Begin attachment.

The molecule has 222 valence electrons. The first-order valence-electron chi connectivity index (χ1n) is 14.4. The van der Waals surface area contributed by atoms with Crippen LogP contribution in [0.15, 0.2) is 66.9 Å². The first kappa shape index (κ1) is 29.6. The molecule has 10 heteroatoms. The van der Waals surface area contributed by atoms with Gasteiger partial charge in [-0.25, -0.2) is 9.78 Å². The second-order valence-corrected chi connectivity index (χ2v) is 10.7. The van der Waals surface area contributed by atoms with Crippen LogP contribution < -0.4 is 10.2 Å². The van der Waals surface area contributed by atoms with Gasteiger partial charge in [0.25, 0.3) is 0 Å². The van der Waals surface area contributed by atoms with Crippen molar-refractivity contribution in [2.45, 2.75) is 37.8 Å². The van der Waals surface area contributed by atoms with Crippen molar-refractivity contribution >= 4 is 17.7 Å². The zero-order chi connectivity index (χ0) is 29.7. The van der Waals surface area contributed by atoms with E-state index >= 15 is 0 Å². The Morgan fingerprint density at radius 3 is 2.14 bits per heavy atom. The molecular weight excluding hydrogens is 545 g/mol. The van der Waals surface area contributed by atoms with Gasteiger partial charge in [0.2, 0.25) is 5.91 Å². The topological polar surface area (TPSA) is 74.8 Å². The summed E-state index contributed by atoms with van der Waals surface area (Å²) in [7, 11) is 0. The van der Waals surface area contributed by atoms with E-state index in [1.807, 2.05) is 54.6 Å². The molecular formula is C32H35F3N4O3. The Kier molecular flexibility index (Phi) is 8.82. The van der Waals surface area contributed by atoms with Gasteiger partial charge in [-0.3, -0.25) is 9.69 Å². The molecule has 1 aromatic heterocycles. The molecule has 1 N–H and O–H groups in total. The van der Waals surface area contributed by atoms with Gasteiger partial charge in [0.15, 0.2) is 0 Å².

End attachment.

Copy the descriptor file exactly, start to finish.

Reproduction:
The molecule has 222 valence electrons. The first-order valence-electron chi connectivity index (χ1n) is 14.4. The van der Waals surface area contributed by atoms with Crippen LogP contribution in [0.15, 0.2) is 66.9 Å². The first kappa shape index (κ1) is 29.6. The molecule has 10 heteroatoms. The van der Waals surface area contributed by atoms with Gasteiger partial charge in [-0.25, -0.2) is 9.78 Å². The second-order valence-corrected chi connectivity index (χ2v) is 10.7. The van der Waals surface area contributed by atoms with Crippen LogP contribution < -0.4 is 10.2 Å². The van der Waals surface area contributed by atoms with Gasteiger partial charge in [0.25, 0.3) is 0 Å². The van der Waals surface area contributed by atoms with Crippen molar-refractivity contribution in [2.45, 2.75) is 37.8 Å². The van der Waals surface area contributed by atoms with Crippen molar-refractivity contribution >= 4 is 17.7 Å². The zero-order chi connectivity index (χ0) is 29.7. The van der Waals surface area contributed by atoms with E-state index >= 15 is 0 Å². The Morgan fingerprint density at radius 3 is 2.14 bits per heavy atom. The molecular weight excluding hydrogens is 545 g/mol. The van der Waals surface area contributed by atoms with Gasteiger partial charge in [0.2, 0.25) is 5.91 Å². The topological polar surface area (TPSA) is 74.8 Å². The summed E-state index contributed by atoms with van der Waals surface area (Å²) in [7, 11) is 0. The van der Waals surface area contributed by atoms with E-state index in [1.807, 2.05) is 54.6 Å². The molecular formula is C32H35F3N4O3. The Kier molecular flexibility index (Phi) is 8.82. The van der Waals surface area contributed by atoms with Gasteiger partial charge in [-0.3, -0.25) is 9.69 Å². The molecule has 1 aromatic heterocycles. The molecule has 1 N–H and O–H groups in total. The van der Waals surface area contributed by atoms with Gasteiger partial charge in [0.15, 0.2) is 0 Å².